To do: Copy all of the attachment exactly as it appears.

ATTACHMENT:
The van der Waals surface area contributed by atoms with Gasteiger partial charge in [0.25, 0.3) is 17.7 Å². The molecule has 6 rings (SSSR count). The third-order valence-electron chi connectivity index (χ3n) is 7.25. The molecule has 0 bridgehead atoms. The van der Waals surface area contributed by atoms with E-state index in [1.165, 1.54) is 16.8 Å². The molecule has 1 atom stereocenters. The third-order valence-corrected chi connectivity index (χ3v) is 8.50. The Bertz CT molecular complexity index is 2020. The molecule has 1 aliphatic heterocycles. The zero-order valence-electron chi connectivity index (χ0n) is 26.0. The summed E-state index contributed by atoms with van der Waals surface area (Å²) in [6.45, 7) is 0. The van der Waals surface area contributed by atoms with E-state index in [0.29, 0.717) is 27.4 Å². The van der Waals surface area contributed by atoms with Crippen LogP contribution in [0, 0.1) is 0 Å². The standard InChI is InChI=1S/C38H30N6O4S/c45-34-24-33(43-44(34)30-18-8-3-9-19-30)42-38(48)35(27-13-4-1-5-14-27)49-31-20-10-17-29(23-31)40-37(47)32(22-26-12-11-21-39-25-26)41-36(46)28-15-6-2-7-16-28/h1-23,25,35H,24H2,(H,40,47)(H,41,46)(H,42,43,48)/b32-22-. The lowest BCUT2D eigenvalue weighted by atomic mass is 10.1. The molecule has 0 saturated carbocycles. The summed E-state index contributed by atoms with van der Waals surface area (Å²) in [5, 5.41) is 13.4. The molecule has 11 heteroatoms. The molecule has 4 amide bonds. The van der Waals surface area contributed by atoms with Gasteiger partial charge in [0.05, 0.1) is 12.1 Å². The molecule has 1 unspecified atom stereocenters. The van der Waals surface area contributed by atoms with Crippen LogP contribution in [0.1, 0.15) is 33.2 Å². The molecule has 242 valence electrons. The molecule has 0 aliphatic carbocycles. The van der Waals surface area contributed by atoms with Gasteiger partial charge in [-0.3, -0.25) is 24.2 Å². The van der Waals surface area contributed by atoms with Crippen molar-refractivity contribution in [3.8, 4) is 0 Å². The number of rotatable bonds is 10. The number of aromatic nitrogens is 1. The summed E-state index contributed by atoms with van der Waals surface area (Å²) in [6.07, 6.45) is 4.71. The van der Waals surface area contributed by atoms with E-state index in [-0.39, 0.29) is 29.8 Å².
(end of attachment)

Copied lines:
The van der Waals surface area contributed by atoms with Gasteiger partial charge in [0.25, 0.3) is 17.7 Å². The molecule has 6 rings (SSSR count). The third-order valence-electron chi connectivity index (χ3n) is 7.25. The molecule has 0 bridgehead atoms. The van der Waals surface area contributed by atoms with E-state index in [1.165, 1.54) is 16.8 Å². The molecule has 1 atom stereocenters. The third-order valence-corrected chi connectivity index (χ3v) is 8.50. The Bertz CT molecular complexity index is 2020. The molecule has 1 aliphatic heterocycles. The zero-order valence-electron chi connectivity index (χ0n) is 26.0. The summed E-state index contributed by atoms with van der Waals surface area (Å²) in [6.45, 7) is 0. The van der Waals surface area contributed by atoms with E-state index in [0.29, 0.717) is 27.4 Å². The van der Waals surface area contributed by atoms with Crippen LogP contribution in [0, 0.1) is 0 Å². The standard InChI is InChI=1S/C38H30N6O4S/c45-34-24-33(43-44(34)30-18-8-3-9-19-30)42-38(48)35(27-13-4-1-5-14-27)49-31-20-10-17-29(23-31)40-37(47)32(22-26-12-11-21-39-25-26)41-36(46)28-15-6-2-7-16-28/h1-23,25,35H,24H2,(H,40,47)(H,41,46)(H,42,43,48)/b32-22-. The lowest BCUT2D eigenvalue weighted by atomic mass is 10.1. The molecule has 0 saturated carbocycles. The summed E-state index contributed by atoms with van der Waals surface area (Å²) in [5, 5.41) is 13.4. The molecule has 11 heteroatoms. The molecule has 4 amide bonds. The van der Waals surface area contributed by atoms with Gasteiger partial charge in [0.05, 0.1) is 12.1 Å². The molecule has 1 unspecified atom stereocenters. The van der Waals surface area contributed by atoms with Crippen LogP contribution in [0.1, 0.15) is 33.2 Å². The molecule has 242 valence electrons. The molecule has 0 aliphatic carbocycles. The van der Waals surface area contributed by atoms with Gasteiger partial charge in [-0.3, -0.25) is 24.2 Å². The van der Waals surface area contributed by atoms with Crippen molar-refractivity contribution in [3.8, 4) is 0 Å². The number of rotatable bonds is 10. The number of aromatic nitrogens is 1. The summed E-state index contributed by atoms with van der Waals surface area (Å²) in [6.07, 6.45) is 4.71. The van der Waals surface area contributed by atoms with E-state index in [-0.39, 0.29) is 29.8 Å².